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America’s “failing education system” has become a cliché of contemporary journalism—and it’s most often blamed on the teachers. Union rules are said to protect the worst, while low salaries, crowded classrooms and unequal resources make it hard to retain the best. Disputes about standardized testing and the Common Core Curriculum have teachers caught in the middle. As another school year gets under way across the country, we’ll hear how today’s controversies reflect the history of a crucial profession.

Also, ISIS reportedly beheads a second journalist, and a “perfect political marriage” goes on the rocks in a criminal courtroom as jury deliberations begin.

Banner Image: "Teacher" by the U.S. Census Bureau - the U.S. Census Bureau Facts for Feature Photos. Licensed under Public domain via Wikimedia Commons.

ISIS Beheads Second Journalist According to Video 6 MIN, 29 SEC

The ultra-extremist Islamic State has released a video that appears to show the beheading of Steven Joel Sotloff, a 31-year-old American journalist. His life was threatened two weeks ago in the execution video of reporter James Foley. Aki Peritz is a former CIA counterterrorism analyst and co-author of Find, Fix, Finish: Inside the Counterterrorism Campaigns that Killed bin Laden and Devastated Al Qaeda.

Aki Peritz, George Washington University (@akiperitz)

Find, Fix, Finish

Aki Peritz

The Most Noble Profession of Teaching is Now the Most Embattled 35 MIN, 23 SEC

No institution is more important to the US economy—or America’s role in the world—than public education. But no profession is more of a battlefield than public school teaching. As another school year begins, are reforms desperately needed? Are teachers getting a bad rap? Public school teachers are on the firing line—not just in the classroom, but in public controversies about tenure and other job protections, standardized tests and, of course, the Common Core curriculum.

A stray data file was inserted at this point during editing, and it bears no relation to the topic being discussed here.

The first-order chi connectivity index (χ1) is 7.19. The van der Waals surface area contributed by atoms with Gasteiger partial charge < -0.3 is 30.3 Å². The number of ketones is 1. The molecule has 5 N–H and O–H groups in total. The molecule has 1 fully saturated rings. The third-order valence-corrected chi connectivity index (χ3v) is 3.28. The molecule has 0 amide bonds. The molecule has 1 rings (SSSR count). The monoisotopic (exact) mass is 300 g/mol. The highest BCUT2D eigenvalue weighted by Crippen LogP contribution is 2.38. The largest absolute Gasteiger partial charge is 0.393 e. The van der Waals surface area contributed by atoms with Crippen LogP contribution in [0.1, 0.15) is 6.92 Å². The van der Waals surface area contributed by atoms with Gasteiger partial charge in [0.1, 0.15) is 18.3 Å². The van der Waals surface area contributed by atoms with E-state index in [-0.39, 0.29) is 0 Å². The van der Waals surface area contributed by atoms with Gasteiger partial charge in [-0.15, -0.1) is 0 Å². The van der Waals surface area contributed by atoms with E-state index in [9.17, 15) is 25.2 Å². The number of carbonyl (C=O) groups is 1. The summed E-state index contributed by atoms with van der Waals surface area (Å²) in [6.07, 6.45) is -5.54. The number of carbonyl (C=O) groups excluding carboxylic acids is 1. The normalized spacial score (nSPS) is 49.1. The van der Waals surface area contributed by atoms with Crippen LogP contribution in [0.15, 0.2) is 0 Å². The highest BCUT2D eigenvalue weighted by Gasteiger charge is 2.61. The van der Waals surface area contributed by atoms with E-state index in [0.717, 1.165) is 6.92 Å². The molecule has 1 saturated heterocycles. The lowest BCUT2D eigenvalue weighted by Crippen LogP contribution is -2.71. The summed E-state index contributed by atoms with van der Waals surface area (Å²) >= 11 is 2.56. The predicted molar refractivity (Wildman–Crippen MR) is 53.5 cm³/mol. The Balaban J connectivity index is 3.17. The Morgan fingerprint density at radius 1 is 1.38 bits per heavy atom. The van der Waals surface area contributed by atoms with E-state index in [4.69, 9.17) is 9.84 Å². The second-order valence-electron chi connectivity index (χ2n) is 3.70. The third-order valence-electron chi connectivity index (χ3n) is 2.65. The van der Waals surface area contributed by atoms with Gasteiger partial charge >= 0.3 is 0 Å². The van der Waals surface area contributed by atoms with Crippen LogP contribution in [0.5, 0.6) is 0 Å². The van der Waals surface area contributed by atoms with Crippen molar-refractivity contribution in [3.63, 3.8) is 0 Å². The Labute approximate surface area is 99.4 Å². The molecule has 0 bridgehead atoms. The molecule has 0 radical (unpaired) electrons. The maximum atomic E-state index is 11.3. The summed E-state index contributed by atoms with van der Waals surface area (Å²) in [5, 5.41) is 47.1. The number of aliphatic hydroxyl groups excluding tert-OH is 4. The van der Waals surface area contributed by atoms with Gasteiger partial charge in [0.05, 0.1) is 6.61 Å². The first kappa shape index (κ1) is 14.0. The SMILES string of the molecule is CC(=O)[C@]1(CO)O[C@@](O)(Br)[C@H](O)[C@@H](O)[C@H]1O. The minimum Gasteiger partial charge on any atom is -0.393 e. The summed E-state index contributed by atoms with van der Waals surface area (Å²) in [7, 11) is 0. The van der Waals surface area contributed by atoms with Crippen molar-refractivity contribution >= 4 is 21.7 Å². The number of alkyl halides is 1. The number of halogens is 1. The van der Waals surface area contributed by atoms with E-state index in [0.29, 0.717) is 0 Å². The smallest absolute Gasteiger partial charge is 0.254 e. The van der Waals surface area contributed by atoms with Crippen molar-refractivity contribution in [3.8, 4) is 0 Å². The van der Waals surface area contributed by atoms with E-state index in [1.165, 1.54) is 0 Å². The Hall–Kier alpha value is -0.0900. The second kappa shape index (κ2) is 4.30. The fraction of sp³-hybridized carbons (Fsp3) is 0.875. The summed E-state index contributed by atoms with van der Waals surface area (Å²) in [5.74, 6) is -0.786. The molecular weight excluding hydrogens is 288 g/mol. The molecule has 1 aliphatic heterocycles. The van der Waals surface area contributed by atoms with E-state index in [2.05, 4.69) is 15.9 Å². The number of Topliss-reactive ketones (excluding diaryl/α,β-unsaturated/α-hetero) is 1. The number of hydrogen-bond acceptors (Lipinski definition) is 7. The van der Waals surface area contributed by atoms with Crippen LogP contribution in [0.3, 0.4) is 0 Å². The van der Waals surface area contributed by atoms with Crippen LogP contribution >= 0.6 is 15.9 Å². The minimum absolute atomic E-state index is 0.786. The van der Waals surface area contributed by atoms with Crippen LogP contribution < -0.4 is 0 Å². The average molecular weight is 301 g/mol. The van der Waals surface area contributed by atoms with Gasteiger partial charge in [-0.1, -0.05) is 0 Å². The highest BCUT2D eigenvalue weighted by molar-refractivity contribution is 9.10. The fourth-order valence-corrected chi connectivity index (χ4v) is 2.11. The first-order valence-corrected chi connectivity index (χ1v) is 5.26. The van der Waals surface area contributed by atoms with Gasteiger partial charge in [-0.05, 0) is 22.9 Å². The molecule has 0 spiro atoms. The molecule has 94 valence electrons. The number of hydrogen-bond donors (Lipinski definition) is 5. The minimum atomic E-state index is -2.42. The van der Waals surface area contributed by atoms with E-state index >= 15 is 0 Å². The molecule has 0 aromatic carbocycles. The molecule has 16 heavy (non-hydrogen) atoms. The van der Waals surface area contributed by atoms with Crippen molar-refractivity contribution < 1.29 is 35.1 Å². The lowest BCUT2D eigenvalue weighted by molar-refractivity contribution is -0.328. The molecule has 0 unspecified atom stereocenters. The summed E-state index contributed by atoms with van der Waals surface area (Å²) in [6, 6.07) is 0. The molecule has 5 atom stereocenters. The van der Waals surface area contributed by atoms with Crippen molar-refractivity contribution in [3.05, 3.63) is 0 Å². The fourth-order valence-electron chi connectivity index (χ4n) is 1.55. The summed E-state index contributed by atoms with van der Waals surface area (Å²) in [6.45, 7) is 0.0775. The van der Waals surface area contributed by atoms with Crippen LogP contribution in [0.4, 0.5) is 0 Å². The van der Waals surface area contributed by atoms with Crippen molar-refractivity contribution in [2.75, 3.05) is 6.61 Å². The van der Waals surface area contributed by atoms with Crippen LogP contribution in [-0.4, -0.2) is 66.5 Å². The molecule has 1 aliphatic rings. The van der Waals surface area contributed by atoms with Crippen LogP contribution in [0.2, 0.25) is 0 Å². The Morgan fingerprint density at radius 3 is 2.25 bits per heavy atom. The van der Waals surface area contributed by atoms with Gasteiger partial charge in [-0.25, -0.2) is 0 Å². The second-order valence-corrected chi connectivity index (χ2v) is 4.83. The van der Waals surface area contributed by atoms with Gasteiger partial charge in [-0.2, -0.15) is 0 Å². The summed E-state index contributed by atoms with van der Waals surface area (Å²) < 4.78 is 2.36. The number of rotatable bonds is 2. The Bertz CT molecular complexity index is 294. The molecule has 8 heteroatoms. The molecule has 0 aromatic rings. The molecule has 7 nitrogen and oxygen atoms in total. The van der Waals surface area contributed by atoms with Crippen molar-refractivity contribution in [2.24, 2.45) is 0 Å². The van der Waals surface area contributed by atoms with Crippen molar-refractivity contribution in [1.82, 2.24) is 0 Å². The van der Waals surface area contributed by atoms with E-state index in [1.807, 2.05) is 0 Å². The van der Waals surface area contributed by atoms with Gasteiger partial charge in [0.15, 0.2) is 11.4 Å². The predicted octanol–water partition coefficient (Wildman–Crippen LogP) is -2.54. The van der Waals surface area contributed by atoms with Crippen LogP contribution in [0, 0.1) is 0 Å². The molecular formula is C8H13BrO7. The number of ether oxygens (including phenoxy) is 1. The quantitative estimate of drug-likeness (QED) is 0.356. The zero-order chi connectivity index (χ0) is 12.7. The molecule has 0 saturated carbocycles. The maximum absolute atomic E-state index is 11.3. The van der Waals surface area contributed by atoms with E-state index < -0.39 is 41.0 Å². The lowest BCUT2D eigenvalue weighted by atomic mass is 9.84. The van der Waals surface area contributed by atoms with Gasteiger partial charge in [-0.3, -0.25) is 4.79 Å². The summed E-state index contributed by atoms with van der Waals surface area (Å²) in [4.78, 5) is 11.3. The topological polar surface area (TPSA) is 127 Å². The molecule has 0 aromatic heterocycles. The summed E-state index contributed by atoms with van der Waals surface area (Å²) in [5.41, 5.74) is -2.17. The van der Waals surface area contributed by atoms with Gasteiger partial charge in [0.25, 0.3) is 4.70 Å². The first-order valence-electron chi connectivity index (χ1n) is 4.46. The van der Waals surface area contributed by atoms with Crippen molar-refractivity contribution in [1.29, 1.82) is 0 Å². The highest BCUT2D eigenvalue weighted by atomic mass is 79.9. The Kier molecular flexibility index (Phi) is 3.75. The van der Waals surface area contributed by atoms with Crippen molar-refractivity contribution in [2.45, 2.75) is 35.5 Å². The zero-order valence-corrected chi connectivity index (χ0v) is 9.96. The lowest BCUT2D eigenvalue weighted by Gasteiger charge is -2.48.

Dana Goldstein, The Marshall Project (@DanaGoldstein)
Eric Hanushek, Hoover Institution, Stanford University (@EricHanushek)
Lily Eskelsen Garcia, National Education Association (@Lily_NEA)
Carol Corbett Burris, South Side High School (@carolburris)

Recapping Virginia’s McDonnell Corruption Trial 8 MIN, 12 SEC

Jury deliberations got under way today in the case of The United States of America vs. Robert F. McDonnell and Maureen G. McDonnell—the first couple of the Commonwealth of Virginia until January of this year—now in the dock charged with trading the power of the Governor’s office for $177,000 in luxury gifts and loans. One political science professor who’s attended the trial every day says, “They had been the most publicly affectionate first couple I’d seen in 30 years.” Now their defense against federal corruption charges depends on persuading a jury of 7 men and 5 women that their marriage was so dysfunctional they could not possibly have conspired to violate the public trust. Larry Sabato is Director of the University of Virginia Center for Politics.

Larry Sabato, University of Virginia Center for Politics (@larrysabato)

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